Calls for an end to discrimination against sufferers rang out on World AIDS Day on Tuesday as South Africa, the country worst affected by the pandemic, rolled out a new battleplan to beat the virus.

With more than 33 million people round the world carrying the virus, China said the incidence among homosexuals was gaining pace while there were warnings in Europe that heterosexual contacts had become the chief transmission route. And French first lady Carla Bruni-Sarkozy lent her star power to the global campaign against AIDS by calling for greater efforts to beat mother-to-child HIV transmission.

In China President Hu Jintao called on people in the world's most populous nation not to discriminate against those with HIV. You "must care more and better for AIDS patients and people living with HIV, and in particular guide society into not discriminating against them," Hu told AIDS prevention volunteers in Beijing, comments broadcast by state television. Levels of stigma and discrimination against sufferers remain high in large parts of Asia such as South Korea where many foreign workers are forced to undergo mandatory HIV tests to secure visas.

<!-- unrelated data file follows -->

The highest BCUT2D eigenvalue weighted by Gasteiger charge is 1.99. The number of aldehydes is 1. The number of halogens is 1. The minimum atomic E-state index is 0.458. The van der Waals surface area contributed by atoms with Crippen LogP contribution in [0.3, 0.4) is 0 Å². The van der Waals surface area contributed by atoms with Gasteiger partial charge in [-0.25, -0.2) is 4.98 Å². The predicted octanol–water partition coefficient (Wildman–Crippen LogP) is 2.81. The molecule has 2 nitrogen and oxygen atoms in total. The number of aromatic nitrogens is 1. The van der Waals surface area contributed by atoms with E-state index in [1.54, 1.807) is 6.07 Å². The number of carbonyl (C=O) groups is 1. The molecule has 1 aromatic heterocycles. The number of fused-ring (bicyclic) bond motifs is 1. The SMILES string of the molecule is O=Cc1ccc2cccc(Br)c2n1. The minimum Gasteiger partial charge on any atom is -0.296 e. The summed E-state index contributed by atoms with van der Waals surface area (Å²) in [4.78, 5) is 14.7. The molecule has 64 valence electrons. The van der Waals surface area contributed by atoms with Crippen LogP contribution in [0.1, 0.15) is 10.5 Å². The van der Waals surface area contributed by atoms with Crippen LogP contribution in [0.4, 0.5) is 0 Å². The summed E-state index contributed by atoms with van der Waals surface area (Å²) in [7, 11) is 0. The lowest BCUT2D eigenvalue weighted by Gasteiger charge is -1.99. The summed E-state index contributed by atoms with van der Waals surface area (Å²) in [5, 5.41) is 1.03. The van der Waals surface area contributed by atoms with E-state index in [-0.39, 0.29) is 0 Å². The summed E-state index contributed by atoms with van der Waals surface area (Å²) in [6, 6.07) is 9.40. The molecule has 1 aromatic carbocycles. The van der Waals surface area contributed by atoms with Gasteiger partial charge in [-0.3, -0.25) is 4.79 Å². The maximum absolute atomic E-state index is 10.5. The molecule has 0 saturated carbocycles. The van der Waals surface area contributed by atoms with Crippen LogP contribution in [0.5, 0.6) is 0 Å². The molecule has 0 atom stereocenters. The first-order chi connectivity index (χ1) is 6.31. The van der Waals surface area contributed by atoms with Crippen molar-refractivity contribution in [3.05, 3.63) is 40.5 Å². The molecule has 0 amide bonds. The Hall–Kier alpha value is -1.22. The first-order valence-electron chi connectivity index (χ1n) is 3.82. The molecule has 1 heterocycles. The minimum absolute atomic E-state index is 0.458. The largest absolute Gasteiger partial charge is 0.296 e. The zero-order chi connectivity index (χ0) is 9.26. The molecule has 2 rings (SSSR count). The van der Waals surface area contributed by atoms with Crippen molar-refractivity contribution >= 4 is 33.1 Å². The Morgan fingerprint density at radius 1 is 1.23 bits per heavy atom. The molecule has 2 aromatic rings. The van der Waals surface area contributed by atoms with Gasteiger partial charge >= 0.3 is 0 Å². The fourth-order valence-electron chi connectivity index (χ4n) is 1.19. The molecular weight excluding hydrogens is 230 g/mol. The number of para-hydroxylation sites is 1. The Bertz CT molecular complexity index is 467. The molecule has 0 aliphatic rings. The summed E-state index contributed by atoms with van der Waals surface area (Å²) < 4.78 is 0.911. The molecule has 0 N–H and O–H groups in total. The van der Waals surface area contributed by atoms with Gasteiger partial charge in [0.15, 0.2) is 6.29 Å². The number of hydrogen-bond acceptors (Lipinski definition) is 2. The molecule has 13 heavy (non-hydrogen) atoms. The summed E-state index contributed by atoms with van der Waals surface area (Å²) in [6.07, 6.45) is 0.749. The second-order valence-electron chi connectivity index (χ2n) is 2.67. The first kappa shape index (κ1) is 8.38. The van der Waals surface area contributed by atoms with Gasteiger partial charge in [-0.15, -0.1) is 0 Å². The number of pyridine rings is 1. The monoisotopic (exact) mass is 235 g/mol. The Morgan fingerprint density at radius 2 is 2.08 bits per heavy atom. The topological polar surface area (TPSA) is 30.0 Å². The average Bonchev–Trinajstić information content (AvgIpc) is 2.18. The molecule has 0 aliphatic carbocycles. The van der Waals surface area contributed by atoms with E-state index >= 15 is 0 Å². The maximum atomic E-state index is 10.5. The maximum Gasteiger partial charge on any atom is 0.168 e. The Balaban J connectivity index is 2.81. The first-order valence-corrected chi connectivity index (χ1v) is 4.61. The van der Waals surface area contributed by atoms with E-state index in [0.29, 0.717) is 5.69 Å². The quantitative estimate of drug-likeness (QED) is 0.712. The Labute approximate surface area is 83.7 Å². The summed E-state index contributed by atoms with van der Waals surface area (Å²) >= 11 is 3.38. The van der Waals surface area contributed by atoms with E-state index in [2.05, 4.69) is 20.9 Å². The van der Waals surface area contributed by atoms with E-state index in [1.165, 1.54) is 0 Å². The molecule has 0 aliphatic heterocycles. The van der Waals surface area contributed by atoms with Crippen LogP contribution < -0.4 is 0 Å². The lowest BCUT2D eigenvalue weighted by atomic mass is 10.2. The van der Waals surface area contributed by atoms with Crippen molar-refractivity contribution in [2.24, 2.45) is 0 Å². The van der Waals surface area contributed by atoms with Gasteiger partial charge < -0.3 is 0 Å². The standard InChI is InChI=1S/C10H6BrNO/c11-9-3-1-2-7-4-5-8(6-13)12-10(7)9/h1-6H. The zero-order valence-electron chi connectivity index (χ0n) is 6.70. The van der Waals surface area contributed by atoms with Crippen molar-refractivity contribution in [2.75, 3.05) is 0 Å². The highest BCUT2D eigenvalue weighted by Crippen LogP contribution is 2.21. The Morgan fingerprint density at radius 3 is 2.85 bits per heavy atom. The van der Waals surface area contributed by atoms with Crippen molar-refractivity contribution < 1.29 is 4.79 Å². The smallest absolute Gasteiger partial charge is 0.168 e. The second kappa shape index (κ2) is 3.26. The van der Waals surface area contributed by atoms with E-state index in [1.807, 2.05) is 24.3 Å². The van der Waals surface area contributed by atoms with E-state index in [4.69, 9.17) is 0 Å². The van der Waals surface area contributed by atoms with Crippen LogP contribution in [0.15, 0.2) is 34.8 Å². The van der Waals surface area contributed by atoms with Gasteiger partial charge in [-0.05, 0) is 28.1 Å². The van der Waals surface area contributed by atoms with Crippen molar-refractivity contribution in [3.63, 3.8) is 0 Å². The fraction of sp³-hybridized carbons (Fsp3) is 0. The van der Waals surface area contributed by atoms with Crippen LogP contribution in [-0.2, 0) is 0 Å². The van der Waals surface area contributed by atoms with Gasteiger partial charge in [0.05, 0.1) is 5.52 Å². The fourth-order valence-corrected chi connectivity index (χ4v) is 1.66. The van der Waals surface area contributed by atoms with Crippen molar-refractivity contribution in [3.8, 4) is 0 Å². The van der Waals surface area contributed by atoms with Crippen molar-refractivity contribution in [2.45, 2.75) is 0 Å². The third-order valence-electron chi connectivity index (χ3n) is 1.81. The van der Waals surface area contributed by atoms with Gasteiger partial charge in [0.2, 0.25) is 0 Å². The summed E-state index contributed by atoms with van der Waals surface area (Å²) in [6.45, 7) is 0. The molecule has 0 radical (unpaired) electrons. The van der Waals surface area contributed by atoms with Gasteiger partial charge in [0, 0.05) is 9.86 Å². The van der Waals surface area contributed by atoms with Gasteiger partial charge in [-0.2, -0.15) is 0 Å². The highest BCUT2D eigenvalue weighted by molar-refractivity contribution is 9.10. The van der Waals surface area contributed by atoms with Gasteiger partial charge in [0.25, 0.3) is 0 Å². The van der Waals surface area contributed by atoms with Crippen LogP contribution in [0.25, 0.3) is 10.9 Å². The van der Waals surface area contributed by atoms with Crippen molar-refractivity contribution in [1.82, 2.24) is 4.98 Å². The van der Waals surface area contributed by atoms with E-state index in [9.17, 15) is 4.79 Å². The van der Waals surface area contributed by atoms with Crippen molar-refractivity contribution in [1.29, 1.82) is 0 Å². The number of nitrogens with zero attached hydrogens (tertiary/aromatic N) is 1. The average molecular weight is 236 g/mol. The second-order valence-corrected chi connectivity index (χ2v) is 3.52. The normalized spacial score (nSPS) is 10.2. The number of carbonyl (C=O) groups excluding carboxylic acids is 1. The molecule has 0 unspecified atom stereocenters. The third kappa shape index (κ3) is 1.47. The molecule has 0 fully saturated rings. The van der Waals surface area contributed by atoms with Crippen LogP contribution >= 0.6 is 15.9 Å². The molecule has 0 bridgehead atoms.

In an annual report released last week, the UN said that around two million people died of the disease in 2008, bringing the overall toll to around 25 million since the virus was first detected three decades ago. Almost 60 million people have been infected by the HIV virus since it was first recorded, the UNAIDS agency said in its report, putting the total number of people currently living with the virus at 33.4 million.

South Africa remains the world's worst-hit country, a status which many campaigners have attributed to a history of "denialism" within government. President Jacob Zuma, who was then head of the National AIDS Council, provoked ridicule three years ago when he said that he had showered to wash away the risk of AIDS after having sex with an HIV-positive woman. But since then, Zuma has been trying to reshape his image and used World AIDS Day to announce a raft of new measures to rein in the disease that has hit 5.7 million of South Africa's 48 million people. "Let today be the dawn of a new era. Let there be no more shame, no more blame, no more discrimination and no more stigma," he said in his speech.